SAN FRANCISCO/FRANKFURT (Reuters) – Apple Inc is to buy part of Dialog Semiconductor Plc’s business in a $600 million deal, expanding the iPhone maker’s chip operations in Europe and securing the German-listed company’s role as a supplier to the U.S. tech group.
A customer stands underneath an illuminated Apple logo as he looks out the window of the Apple store located in central Sydney, Australia, May 28, 2018. REUTERS/David Gray
Dialog’s shares rose by 34 percent in Frankfurt early on Thursday as the deal settles questions about future relations between Apple and Dialog, whose stock tumbled earlier this year when it said Apple planned to use chips from another supplier.
The acquisition is unusual for Apple, which rarely does such deals, and is larger than previous transactions. Apple bought Israel’s PrimeSense, creator of the facial recognition application used to unlock newer iPhones, for about $350 million in 2013.
Since the first iPhones a decade ago, Apple has used Dialog power-management chips to manage their battery life. Under the deal, Apple is buying patents, a team of about 300 engineers, most of whom already worked on chips for Apple devices, and Dialog offices in Britain, Italy and Germany.
Dialog said its 2018 revenue would not be affected and it would continue shipments of existing main power management integrated circuits (PMICs) to Apple. It expects to sell current and future generations of so-called sub-PMICs to Apple.
“We are not selling our PMIC business,” Chief Executive Jalal Bagherli told analysts.
After the deal, Dialog expects Apple to account for 35-40 percent of its total revenues in 2022. That is down from around 75 percent in the current year. Headcount will fall to 1,800.
The Anglo-German chipmaker also said it would begin a share buyback program for up to 10 percent of its stock following its next quarterly trading update.
Other chip designers in Europe have struggled to manage their relationship with Apple due to its sheer scale. Britain’s Imagination Technologies ended up being sold to a Chinese-backed fund last year after losing Apple as a client.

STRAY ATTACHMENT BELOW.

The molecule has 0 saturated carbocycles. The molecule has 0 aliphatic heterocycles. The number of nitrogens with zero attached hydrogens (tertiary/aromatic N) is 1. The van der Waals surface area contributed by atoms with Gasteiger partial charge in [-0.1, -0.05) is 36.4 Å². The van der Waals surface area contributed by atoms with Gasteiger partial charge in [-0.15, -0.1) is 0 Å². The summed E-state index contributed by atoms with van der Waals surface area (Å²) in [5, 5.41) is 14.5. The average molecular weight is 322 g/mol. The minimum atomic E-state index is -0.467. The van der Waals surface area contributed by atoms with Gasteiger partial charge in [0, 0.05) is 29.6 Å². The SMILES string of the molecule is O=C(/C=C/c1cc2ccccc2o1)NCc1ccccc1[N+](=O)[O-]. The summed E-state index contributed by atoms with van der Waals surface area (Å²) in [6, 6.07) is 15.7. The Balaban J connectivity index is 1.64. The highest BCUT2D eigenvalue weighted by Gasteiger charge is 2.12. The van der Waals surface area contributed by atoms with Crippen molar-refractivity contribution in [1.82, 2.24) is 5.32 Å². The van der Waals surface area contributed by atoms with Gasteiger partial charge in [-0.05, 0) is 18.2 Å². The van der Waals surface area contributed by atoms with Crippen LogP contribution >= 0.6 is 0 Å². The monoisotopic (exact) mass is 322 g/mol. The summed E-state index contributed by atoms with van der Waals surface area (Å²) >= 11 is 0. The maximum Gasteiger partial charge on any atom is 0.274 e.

Shares in Austria’s AMS, which competes with Dialog in areas such as power-management chips, fell by 3.8 percent.
Half of the deal’s value, or about $300 million, is cash for the Dialog engineers and offices and the other $300 million is pre-payment to Dialog for supplying chips over the next three years, the companies said.
Dialog said it would continue to deliver chips to other customers, focusing on the automotive and internet-of-things markets, among others.
It forecast that its sub-PMIC business would achieve compound annual growth rates of 30-35 percent between 2018 and 2022. Its AMS, Connectivity and Automotive & Industrial business would grow at a 10-15 percent rate.
The deal represents an expansion of Apple’s chip design operations, which kicked into high gear in 2010 when the company released its first custom processor for the iPad and iPhone.
Apple is buying about 16 percent of Dialog’s workforce. Apple said these employees would stay in Europe and would report to Johny Srouji, the company’s senior vice president of hardware technologies who oversees Apple’s chip design efforts.
“Our relationship with Dialog goes all the way back to the early iPhones, and we look forward to continuing this long-standing relationship with them,” Srouji said. Apple has added around 20,000 employees in Europe since 2000. It already has a chip design centers in Munich, Germany, where it employs 1,000 staff, and St Albans, Britain. The deal will give Apple four more from Dialog, in Livorno in Italy, Swindon in Britain, and Nabern and Neuaubing in Germany.
The transaction is expected to close in the first half of 2019, subject to customary closings and regulator approvals, Dialog said. It expects savings of $35 million in annual operational expenses from the deal, but declined to give more detail on its financial impact ahead of an investor presentation on Nov. 1.
Dialog said Qatalyst Partners was acting as ﬁnancial adviser and Linklaters was acting as its legal counsel.
Editing by Riham Alkousaa, Edmund Blair and Jane Merriman